My name is Australia and I'm an alcoholic


My name is Australia and I'm an alcoholic


By Joshua Blake

August 26, 2010


Earlier this year, the federal government introduced a series of measures in an attempt to further discourage tobacco smoking — raising taxes and a move to plain packaging. Although almost certainly a positive step towards improving the overall health of the country, it highlights a double standard inherent in Australian society.

As governments try to stamp out smoking, the most dangerous drug prevalent in Australian culture, alcohol, is considered a staple of our national identity. Research released this week shows that alcohol abuse is costing Australians $36 billion a year.

We have created a culture where young people who do not get drunk and party hard on a regular basis are considered abnormal. How do I know this? I'm a 19-year-old who regularly sees my peers getting drunk and viewing it as some sort of rite of passage. I see others my age who consider getting drunk the only means of having fun. I'm up against a social expectation that assumes I regularly partake in binge-drinking events.

Society has largely turned a blind eye to the huge increase in underage drinking, particularly among younger teenagers (16 and under), despite government campaigns to warn of the dangers such as alcohol-fuelled violence and damage to mental development.

While it's true that there have been numerous campaigns targeting drink driving and underage drinking, these have ultimately proved ineffective in changing the way we drink (this is more true for the latter, some progress has been made with the former).

Those of us not keen on this excessive drinking culture are constantly being pressured to drink, and we are labelled boring or immature when we don't partake. Having only started drinking in the past two years, there was a long period where people my age would comment "oh how you're growing up", implying that drinking somehow makes me more mature. And even now that I do drink I am considered strange for doing so in relative moderation, having only been drunk on a small number of occasions.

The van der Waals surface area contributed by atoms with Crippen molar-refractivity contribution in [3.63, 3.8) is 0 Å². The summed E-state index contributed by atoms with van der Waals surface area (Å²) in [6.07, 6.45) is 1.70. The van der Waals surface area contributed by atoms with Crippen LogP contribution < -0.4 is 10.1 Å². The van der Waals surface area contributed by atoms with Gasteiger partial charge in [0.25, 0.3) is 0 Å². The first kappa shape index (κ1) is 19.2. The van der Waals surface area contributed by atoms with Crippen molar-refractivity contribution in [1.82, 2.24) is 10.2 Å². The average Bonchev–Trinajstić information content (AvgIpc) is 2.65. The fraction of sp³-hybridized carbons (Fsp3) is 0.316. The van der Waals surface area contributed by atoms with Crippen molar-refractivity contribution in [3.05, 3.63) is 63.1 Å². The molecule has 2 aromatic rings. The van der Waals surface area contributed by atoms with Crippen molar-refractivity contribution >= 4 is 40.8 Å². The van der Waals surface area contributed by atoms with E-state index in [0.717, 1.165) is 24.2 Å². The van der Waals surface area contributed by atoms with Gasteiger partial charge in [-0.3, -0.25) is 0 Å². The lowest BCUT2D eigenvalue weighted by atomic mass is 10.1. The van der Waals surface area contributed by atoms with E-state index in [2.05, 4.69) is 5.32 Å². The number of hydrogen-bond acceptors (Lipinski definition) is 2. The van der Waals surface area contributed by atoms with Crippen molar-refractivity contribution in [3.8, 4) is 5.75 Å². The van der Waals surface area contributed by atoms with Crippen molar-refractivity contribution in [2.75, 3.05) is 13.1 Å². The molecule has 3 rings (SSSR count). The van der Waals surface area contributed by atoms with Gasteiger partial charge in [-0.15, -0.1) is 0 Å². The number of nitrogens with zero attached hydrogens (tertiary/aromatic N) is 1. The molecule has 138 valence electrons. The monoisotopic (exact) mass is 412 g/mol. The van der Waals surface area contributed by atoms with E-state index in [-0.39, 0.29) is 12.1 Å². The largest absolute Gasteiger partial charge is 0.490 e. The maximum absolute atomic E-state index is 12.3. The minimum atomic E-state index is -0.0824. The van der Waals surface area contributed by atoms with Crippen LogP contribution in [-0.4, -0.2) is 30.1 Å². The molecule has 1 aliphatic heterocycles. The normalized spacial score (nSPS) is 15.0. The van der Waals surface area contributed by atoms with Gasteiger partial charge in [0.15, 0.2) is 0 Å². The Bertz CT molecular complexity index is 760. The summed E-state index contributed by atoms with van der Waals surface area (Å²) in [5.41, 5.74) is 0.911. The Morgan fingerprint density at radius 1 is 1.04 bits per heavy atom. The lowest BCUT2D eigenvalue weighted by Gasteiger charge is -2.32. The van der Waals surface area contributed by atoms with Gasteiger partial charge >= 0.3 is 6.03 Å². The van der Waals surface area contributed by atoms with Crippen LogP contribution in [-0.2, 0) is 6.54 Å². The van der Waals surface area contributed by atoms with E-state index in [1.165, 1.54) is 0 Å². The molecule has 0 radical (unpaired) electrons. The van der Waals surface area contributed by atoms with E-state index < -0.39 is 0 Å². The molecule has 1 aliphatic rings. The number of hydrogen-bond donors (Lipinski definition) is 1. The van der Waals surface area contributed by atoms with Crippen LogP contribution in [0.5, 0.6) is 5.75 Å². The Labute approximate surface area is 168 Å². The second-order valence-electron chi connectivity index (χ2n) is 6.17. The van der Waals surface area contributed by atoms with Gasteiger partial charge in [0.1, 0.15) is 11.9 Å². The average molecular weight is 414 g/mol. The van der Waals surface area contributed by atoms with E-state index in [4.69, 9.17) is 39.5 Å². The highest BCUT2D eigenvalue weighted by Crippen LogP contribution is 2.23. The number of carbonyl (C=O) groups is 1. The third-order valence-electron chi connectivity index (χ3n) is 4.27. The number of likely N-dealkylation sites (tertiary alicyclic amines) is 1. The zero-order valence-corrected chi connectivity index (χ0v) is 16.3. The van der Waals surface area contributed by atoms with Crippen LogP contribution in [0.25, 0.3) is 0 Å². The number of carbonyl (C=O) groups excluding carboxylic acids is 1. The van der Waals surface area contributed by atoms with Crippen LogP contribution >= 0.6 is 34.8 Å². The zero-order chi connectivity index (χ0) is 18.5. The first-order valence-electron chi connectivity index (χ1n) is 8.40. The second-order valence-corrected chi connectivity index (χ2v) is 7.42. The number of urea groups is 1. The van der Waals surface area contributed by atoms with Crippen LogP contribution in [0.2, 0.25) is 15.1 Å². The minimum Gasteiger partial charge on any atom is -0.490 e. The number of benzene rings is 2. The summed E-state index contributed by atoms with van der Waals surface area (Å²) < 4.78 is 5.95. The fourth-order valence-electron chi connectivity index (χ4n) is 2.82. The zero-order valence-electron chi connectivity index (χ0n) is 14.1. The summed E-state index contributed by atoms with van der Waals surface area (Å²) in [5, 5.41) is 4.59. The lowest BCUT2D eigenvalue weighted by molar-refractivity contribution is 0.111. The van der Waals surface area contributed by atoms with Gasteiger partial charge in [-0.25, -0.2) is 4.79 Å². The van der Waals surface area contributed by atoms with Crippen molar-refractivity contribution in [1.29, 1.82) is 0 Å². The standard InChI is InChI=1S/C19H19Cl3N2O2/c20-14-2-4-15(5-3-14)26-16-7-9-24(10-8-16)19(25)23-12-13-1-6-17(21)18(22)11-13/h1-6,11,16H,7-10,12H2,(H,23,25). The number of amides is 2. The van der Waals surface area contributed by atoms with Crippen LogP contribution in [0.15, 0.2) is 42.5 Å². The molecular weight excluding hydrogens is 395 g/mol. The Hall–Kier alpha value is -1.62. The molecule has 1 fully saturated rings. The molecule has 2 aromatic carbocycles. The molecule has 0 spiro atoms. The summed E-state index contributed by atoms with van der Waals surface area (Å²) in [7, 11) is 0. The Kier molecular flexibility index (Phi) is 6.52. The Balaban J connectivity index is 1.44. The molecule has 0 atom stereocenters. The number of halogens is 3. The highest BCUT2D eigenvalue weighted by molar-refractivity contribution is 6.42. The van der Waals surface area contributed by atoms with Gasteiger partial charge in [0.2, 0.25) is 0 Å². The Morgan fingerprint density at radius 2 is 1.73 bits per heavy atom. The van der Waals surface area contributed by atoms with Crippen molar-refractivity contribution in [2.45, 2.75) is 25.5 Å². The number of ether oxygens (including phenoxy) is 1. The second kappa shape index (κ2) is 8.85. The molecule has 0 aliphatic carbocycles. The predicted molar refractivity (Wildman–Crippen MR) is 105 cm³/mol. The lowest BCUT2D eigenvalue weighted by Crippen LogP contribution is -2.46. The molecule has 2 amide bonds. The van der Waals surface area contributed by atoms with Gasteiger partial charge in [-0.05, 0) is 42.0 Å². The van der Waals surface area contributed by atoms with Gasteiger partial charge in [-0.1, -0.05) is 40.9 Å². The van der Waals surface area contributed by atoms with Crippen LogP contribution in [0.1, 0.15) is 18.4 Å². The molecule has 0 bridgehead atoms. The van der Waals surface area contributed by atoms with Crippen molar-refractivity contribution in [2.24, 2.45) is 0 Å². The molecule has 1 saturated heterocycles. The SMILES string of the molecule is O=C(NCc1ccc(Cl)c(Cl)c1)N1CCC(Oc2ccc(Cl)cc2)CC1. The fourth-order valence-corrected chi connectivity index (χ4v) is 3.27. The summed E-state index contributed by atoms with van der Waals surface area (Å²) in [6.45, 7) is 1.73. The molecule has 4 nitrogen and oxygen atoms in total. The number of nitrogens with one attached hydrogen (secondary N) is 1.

Many are surprised that I drink not to get drunk, but because I actually enjoy the taste of certain drinks. I'm considered abnormal for not wanting to go out to excessively loud venues, spend hundreds of dollars in one evening, and not even remember the events that took place.

It would be unfair to suggest everyone my age drinks to excess, but at the same time more young people are unaware of the extent to which they drink and the damage it causes.

But I'm not revealing anything new here. What is surprising is the extent to which adults behave in a similar manner. Parents who happily buy alcohol for their children or condone its use. Adults who accept that children drink and that is it simply a part of growing up.

Because we accept drinking as an integral part of our national identity and culture, society has normalised and continues to legitimise binge drinking. Of course, it's unreasonable to suggest prohibition or similar policy as a solution, nor would it realistically solve the problem.

However, significant improvements can be made if Australia changes its drinking culture. A huge chunk of that $36 billion could be saved in health costs as well as out-of-pocket expenses. To make this change, Australians needs to drop this sense that heavy drinking is a part of our identity. Admittedly Australia is not the only country with heavy drinking inherent in its national identity, but by that count, we are not the only country with a problem and one evil does not beget another.

Fixing the problem is not easy. The first step, however, is to admit there is a problem.

Joshua Blake is a Bachelor of Arts student at the University of Queensland.